Ginger Riley Munduwalawala (c.1936 – 2002)

 
   Ngak Ngak and The Owl At Night, 1997   Synthetic polymer paint on canvas 57 x 123cm   Provenance:  Painted at Araluen Art Centre, Alice Springs during an artist in residence in 1997 Alcaston Gallery, Melbourne Private collection   Solo Exhibition: Artist’s Retrospective:   Mother in Mind: The Art of Ginger Riley Munduwalawala , National Gallery of Victoria, Melbourne, VIC, 17 July – 22 September 1997   Group Exhibition:   Agents of Change , Biennale of Sydney, Art Gallery of New South Wales, Sydney, NSW (dates tbc). The artist shared the ground floor at the Biennale with Yoko Ono   Literature:   Judith Ryan,  Mother in Mind: The Art of Ginger Riley Munduwalawala , Melbourne: National Gallery of Victoria, 1997, p. 104 (colour illustration).  Cf. For related examples see,  Ngak Ngak – Night time , 1989 in The Holmes a Court Collection and  Garimala, Ngak Ngak and the Four Archers in Limmen Bight Country , 1997 in the Macquarie University Art Gallery.    Ngak Ngak and the owl at night, 1997   is a particularly rare example and significant milestone for the artist. Riley, as caretaker of his mother’s country, was only allowed to paint the sun, rain and clouds but never the moon, stars or wind. In this example the artist adhered to cultural restrictions by not painting the moon but rather bathing his mother’s country in moonlight.  Centre stage is a small Ngak Ngak, the white breasted sea eagle. Riley is considered to be Ngak Ngak, inheriting it from his mother and here, he is seen keeping watchful eye over the Marra landscape. The owl is also an important totem in his Mother’s Country.  In the distance is the rock formation known as the ‘ruined city’ located near Borroloola in the Northern Territory. Riley was awarded  Jungkayi  (custodian) status for this site during this time. It is a very important site in Marra Dreamtime but it also exists today despite being relatively unknown and hidden off the tracks.  The bright blue Limmen Bight River can be seen on the far left and the iconic sacred Shark Liver Trees populate the foreground.  According to Beverly Knight, Executor of the Estate of Ginger Riley Munduwalawala, “the artist had enormous pride when he completed this work.”[1] This period is often considered his most adventurous. With ten years of practice and the looming retrospective at the National Gallery of Victoria, Riley was confident and actively inspired. He had also just won the Australia Council Fellowship (1997-98) of $80,000, which gave him the scope to have a studio of his choice and travel to Melbourne and Alice Springs to plan his exhibition.  Once the painting was completed it was reserved for the National Gallery of Victoria retrospective exhibition as a loan. Significantly,  Ngak Ngak and the owl at night, 1997,      was also exhibited at the Sydney Biennale in 2000 alongside the work of Yoko Ono.   [1]  Correspondence with Beverly Knight, 2018.

Ngak Ngak and The Owl At Night, 1997
Synthetic polymer paint on canvas
57 x 123cm

Provenance:
Painted at Araluen Art Centre, Alice Springs during an artist in residence in 1997
Alcaston Gallery, Melbourne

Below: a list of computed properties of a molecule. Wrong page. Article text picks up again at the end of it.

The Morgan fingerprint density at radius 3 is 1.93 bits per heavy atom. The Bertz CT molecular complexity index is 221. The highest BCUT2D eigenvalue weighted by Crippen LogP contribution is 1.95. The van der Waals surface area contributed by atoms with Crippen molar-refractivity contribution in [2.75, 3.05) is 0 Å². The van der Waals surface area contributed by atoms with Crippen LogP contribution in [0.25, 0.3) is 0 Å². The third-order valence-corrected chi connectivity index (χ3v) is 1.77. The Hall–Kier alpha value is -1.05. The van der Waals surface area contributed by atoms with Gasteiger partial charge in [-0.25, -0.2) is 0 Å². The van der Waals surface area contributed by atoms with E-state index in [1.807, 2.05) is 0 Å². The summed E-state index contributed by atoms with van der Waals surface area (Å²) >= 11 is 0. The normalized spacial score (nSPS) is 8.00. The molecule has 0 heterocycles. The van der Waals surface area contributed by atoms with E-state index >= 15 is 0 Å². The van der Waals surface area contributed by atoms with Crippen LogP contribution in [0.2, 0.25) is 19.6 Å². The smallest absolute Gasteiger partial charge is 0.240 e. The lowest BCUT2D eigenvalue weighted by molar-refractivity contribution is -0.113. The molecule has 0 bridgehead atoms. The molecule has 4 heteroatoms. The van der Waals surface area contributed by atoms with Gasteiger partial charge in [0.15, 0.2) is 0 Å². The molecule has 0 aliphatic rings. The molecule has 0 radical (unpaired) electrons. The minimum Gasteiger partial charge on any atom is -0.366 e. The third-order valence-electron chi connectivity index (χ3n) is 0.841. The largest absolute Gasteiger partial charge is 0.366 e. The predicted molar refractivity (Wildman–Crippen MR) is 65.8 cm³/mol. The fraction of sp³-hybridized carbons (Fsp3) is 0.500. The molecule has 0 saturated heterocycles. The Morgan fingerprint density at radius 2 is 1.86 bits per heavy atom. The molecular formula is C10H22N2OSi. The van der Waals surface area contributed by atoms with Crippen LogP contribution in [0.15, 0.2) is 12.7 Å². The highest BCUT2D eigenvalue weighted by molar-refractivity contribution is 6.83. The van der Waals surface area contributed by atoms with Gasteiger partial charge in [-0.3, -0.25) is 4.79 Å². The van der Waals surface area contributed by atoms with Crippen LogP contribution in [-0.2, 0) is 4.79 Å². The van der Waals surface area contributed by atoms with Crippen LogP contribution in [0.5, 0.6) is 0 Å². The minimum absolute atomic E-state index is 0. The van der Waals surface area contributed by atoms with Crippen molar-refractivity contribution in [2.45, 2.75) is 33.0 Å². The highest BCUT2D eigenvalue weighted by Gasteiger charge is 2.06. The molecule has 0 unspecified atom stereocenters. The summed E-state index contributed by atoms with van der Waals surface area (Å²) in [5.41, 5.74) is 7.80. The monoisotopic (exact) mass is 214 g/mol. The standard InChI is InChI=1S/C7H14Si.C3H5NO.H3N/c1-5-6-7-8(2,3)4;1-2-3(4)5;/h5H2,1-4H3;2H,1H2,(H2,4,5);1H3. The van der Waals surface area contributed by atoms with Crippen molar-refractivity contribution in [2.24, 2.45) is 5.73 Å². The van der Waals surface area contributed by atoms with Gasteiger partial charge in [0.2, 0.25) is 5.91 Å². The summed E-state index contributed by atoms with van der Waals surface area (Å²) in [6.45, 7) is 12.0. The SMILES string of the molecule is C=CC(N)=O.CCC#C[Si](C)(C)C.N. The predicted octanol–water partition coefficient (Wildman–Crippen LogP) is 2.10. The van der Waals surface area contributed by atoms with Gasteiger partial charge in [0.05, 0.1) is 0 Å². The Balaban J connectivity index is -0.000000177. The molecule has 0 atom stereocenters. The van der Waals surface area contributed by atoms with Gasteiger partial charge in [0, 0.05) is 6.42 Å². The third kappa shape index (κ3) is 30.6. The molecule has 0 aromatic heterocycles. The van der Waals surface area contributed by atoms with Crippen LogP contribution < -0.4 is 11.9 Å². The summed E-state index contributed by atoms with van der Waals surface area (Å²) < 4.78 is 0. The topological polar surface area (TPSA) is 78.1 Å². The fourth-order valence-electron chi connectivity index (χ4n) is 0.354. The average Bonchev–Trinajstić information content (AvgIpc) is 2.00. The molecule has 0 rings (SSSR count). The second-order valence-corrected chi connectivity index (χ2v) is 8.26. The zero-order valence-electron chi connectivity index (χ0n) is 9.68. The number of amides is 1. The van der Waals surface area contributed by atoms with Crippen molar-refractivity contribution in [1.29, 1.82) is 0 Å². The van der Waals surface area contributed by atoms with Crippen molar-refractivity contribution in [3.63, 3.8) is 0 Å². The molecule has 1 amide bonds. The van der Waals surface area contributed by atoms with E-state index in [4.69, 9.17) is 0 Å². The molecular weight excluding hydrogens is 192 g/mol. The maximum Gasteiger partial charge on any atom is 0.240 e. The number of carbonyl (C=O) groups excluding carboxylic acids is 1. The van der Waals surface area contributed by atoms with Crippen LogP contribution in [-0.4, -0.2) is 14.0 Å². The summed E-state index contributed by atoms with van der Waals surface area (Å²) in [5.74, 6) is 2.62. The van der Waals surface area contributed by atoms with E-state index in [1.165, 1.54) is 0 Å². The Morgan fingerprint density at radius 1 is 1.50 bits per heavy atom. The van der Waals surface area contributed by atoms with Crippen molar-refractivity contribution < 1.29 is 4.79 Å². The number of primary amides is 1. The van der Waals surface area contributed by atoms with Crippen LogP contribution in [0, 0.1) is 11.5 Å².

Private collection

Solo Exhibition:
Artist’s Retrospective:
Mother in Mind: The Art of Ginger Riley Munduwalawala, National Gallery of Victoria, Melbourne, VIC, 17 July – 22 September 1997

Group Exhibition:
Agents of Change, Biennale of Sydney, Art Gallery of New South Wales, Sydney, NSW (dates tbc). The artist shared the ground floor at the Biennale with Yoko Ono

Literature:

Judith Ryan, Mother in Mind: The Art of Ginger Riley Munduwalawala, Melbourne: National Gallery of Victoria, 1997, p. 104 (colour illustration).

Cf. For related examples see, Ngak Ngak – Night time, 1989 in The Holmes a Court Collection and Garimala, Ngak Ngak and the Four Archers in Limmen Bight Country, 1997 in the Macquarie University Art Gallery.

Ngak Ngak and the owl at night, 1997 is a particularly rare example and significant milestone for the artist. Riley, as caretaker of his mother’s country, was only allowed to paint the sun, rain and clouds but never the moon, stars or wind. In this example the artist adhered to cultural restrictions by not painting the moon but rather bathing his mother’s country in moonlight.

Centre stage is a small Ngak Ngak, the white breasted sea eagle. Riley is considered to be Ngak Ngak, inheriting it from his mother and here, he is seen keeping watchful eye over the Marra landscape. The owl is also an important totem in his Mother’s Country.

In the distance is the rock formation known as the ‘ruined city’ located near Borroloola in the Northern Territory. Riley was awarded Jungkayi (custodian) status for this site during this time. It is a very important site in Marra Dreamtime but it also exists today despite being relatively unknown and hidden off the tracks.

The bright blue Limmen Bight River can be seen on the far left and the iconic sacred Shark Liver Trees populate the foreground.

According to Beverly Knight, Executor of the Estate of Ginger Riley Munduwalawala, “the artist had enormous pride when he completed this work.”[1] This period is often considered his most adventurous. With ten years of practice and the looming retrospective at the National Gallery of Victoria, Riley was confident and actively inspired. He had also just won the Australia Council Fellowship (1997-98) of $80,000, which gave him the scope to have a studio of his choice and travel to Melbourne and Alice Springs to plan his exhibition.

Once the painting was completed it was reserved for the National Gallery of Victoria retrospective exhibition as a loan. Significantly, Ngak Ngak and the owl at night, 1997, was also exhibited at the Sydney Biennale in 2000 alongside the work of Yoko Ono.

[1] Correspondence with Beverly Knight, 2018.